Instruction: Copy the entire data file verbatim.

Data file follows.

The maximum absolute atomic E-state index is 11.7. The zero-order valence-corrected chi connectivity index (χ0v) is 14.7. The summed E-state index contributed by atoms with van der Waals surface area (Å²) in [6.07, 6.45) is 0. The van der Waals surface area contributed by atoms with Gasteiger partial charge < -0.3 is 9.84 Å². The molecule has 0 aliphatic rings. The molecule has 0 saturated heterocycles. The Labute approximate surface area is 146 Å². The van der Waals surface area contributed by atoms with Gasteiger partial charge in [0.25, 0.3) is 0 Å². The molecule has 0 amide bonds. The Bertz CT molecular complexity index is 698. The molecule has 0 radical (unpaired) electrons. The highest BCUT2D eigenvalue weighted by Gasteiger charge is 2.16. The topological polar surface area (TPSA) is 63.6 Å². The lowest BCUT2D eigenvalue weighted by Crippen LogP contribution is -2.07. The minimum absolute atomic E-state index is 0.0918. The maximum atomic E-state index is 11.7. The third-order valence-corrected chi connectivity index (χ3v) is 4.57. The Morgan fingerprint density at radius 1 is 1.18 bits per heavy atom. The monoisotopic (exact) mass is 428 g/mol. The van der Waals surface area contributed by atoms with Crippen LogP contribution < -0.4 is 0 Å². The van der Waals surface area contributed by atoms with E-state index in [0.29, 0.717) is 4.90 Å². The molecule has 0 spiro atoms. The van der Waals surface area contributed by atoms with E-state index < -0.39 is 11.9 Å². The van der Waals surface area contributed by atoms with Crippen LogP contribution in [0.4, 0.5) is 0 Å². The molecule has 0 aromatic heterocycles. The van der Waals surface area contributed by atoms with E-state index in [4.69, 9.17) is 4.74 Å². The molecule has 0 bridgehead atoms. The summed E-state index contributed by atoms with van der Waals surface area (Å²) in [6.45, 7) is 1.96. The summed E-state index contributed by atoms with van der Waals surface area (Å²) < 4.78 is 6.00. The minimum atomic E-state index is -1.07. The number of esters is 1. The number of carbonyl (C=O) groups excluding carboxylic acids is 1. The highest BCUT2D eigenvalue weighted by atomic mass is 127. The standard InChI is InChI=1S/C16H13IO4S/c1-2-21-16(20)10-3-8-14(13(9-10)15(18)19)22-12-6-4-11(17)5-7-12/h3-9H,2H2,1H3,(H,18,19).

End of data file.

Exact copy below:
The maximum absolute atomic E-state index is 11.7. The zero-order valence-corrected chi connectivity index (χ0v) is 14.7. The summed E-state index contributed by atoms with van der Waals surface area (Å²) in [6.07, 6.45) is 0. The van der Waals surface area contributed by atoms with Gasteiger partial charge < -0.3 is 9.84 Å². The molecule has 0 aliphatic rings. The molecule has 0 saturated heterocycles. The Labute approximate surface area is 146 Å². The van der Waals surface area contributed by atoms with Gasteiger partial charge in [0.25, 0.3) is 0 Å². The molecule has 0 amide bonds. The Bertz CT molecular complexity index is 698. The molecule has 0 radical (unpaired) electrons. The highest BCUT2D eigenvalue weighted by Gasteiger charge is 2.16. The topological polar surface area (TPSA) is 63.6 Å². The lowest BCUT2D eigenvalue weighted by Crippen LogP contribution is -2.07. The minimum absolute atomic E-state index is 0.0918. The maximum atomic E-state index is 11.7. The third-order valence-corrected chi connectivity index (χ3v) is 4.57. The Morgan fingerprint density at radius 1 is 1.18 bits per heavy atom. The monoisotopic (exact) mass is 428 g/mol. The van der Waals surface area contributed by atoms with Crippen LogP contribution < -0.4 is 0 Å². The van der Waals surface area contributed by atoms with E-state index in [0.29, 0.717) is 4.90 Å². The molecule has 0 spiro atoms. The van der Waals surface area contributed by atoms with E-state index < -0.39 is 11.9 Å². The van der Waals surface area contributed by atoms with Crippen LogP contribution in [0.4, 0.5) is 0 Å². The molecule has 0 aromatic heterocycles. The van der Waals surface area contributed by atoms with E-state index in [4.69, 9.17) is 4.74 Å². The molecule has 0 bridgehead atoms. The summed E-state index contributed by atoms with van der Waals surface area (Å²) in [6.45, 7) is 1.96. The summed E-state index contributed by atoms with van der Waals surface area (Å²) < 4.78 is 6.00. The minimum atomic E-state index is -1.07. The number of esters is 1. The number of carbonyl (C=O) groups excluding carboxylic acids is 1. The highest BCUT2D eigenvalue weighted by atomic mass is 127. The standard InChI is InChI=1S/C16H13IO4S/c1-2-21-16(20)10-3-8-14(13(9-10)15(18)19)22-12-6-4-11(17)5-7-12/h3-9H,2H2,1H3,(H,18,19).